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Going through K&R I saw the following code snippet of a function, strcopy, which copies a character array to another.

If t is the pointer to the first array, and s is the pointer to the array which t is copied to, the code is:

void strcopy(char *s, char *t){

     while(*s++=*t++)
             ;
}

I'm confused by the while loop. I undersatnd that inside the condition t is copied to s, but I don't understand what condition is being tested here. When will *t++ be false (or zero)? Presumably, when the character string finishes. We can test whether the string is finished by checking if the character pointed at is '\0'. K&R says as much. But then the book rather blithely points out that this test isn't necessary. So I'm wondering what is being tested here?

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such a classical code. but if you write something like this, maybe your colleague will complain... that expand the code into several lines will be helpful for reading easily. and the compiler will do the optimization for you. –  Stan Jul 24 '11 at 13:44

4 Answers 4

up vote 5 down vote accepted

*s++ = *t++ will evaluate to the value that was assigned. At the end of the string, *t will be '\0', and upon assignment the expression will evaluate to '\0' (which C interprets as false).

I guess K&R are saying that an additional test is not necessary, since everything is handled in the while condition.

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+1 for nice illustration –  kTiwari Aug 27 '12 at 19:36
*s++ = *t++;

is the same as:

*s = *t;
t++;
s++;

The condition always evaluates the left value, so in this case it is like testing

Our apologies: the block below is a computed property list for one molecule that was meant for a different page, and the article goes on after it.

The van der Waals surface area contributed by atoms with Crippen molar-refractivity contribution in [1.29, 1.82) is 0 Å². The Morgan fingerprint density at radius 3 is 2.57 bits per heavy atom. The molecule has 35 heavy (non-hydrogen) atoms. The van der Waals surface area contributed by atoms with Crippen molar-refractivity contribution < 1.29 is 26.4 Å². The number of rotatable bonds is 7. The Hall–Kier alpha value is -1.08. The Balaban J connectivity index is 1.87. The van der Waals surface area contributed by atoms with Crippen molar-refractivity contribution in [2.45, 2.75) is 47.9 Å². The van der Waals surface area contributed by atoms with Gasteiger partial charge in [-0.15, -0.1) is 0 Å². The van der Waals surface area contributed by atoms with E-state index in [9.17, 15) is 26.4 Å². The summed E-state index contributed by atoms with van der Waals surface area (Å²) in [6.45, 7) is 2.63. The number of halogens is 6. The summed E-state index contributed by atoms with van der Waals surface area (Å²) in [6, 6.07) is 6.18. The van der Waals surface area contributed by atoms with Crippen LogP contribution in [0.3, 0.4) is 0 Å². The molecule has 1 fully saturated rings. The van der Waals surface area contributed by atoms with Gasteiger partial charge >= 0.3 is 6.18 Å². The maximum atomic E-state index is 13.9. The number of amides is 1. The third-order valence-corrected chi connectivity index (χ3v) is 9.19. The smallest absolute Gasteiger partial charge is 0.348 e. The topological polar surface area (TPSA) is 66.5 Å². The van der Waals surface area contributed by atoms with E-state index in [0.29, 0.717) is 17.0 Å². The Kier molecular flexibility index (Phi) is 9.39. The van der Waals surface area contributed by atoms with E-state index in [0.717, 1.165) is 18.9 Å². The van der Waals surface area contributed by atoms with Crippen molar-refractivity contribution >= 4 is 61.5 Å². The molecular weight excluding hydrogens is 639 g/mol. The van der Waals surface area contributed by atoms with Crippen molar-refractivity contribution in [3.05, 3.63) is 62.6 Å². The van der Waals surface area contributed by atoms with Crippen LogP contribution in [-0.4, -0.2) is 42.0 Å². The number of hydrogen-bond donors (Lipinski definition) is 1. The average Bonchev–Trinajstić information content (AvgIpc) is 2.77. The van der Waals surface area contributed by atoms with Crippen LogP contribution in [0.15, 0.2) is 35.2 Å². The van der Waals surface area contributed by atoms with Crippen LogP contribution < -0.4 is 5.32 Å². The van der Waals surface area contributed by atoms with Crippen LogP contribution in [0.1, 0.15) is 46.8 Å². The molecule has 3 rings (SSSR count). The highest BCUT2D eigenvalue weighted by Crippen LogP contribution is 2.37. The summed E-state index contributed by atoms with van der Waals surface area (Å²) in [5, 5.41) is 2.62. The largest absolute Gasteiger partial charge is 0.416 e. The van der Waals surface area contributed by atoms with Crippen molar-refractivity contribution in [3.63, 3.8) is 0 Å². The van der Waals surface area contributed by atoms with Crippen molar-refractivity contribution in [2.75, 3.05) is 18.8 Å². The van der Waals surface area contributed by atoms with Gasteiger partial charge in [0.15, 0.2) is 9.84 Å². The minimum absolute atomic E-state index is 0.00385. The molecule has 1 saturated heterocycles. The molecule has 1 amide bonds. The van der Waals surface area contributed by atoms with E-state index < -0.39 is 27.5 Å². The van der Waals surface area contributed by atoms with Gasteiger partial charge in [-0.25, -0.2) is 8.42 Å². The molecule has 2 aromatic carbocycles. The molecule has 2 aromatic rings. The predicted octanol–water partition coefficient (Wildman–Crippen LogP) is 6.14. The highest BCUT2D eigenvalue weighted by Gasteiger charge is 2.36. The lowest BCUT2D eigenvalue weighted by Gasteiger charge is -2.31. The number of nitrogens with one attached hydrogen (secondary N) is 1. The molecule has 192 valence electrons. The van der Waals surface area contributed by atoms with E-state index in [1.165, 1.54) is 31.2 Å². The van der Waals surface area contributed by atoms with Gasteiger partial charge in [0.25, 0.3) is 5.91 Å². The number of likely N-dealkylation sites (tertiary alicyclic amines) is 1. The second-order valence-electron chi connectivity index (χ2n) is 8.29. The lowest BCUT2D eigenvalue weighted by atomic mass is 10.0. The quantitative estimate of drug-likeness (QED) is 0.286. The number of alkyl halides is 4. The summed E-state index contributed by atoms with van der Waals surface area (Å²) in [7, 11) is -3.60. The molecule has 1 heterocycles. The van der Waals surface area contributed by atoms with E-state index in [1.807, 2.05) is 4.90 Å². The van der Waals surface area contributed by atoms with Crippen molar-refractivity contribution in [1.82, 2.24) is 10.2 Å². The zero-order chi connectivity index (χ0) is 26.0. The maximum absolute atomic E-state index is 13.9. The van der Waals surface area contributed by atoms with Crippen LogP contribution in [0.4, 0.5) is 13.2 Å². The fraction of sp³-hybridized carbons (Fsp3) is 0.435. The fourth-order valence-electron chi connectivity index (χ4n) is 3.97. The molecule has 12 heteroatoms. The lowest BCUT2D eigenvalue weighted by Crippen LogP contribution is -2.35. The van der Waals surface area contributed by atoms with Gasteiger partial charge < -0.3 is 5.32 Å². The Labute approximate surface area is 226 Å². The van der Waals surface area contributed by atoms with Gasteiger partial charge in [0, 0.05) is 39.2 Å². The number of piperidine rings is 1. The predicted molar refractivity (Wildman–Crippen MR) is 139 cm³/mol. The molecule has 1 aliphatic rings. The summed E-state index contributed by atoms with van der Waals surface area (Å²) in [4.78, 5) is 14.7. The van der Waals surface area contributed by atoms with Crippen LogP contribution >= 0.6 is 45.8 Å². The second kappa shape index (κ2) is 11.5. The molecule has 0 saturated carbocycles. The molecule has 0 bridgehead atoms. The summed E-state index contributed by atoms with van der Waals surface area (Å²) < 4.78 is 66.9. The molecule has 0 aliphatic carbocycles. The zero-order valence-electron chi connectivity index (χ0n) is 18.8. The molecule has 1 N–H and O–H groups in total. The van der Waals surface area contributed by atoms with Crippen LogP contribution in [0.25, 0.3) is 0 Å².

while(*s)

Of course, '\0' evaluates to false, so you don't need while(something!='\0'), because while(something) is enough.

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t++ and s++, the * is not needed in this case –  ShinTakezou Jul 24 '11 at 13:29
    
You are right, i rushed it. Corrected. –  vsz Jul 24 '11 at 14:09

You can test explicitly if the terminating character is reached by using

while ((*s++ = *t++) != '\0')
    ;

if you look up '\0' in an ascii table, you'll see that the character '\0' has an integer-value of 0. Writing something like printf("%d\n", '\0'); would also prove it.

So, the while-statement above can also be written as

while ((*s++ = *t++) != 0)
    ;

However, a while-loop always checks whether the condition has a non-zero-value, so it's always redundant to compare a value in a while-loop against zero in this way. Therefore, you can simply skip the comparison.

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C assignments flow right-to-left and a while loop does an implicit "if" test. So what the compiles does from the perspective of the test is ...

while(*t != 0) // for the sake off testing if the loop should continue ONLY

Another example...

if (a = b) // note the = vs == so, this will only be true if b != 0

A kind of under-the-hood pseudo code version of that loop...

loop:
*s=*t;
if (*s == 0) should_break=1;
s++;
t++;
if (should_break==1) break;
goto loop;
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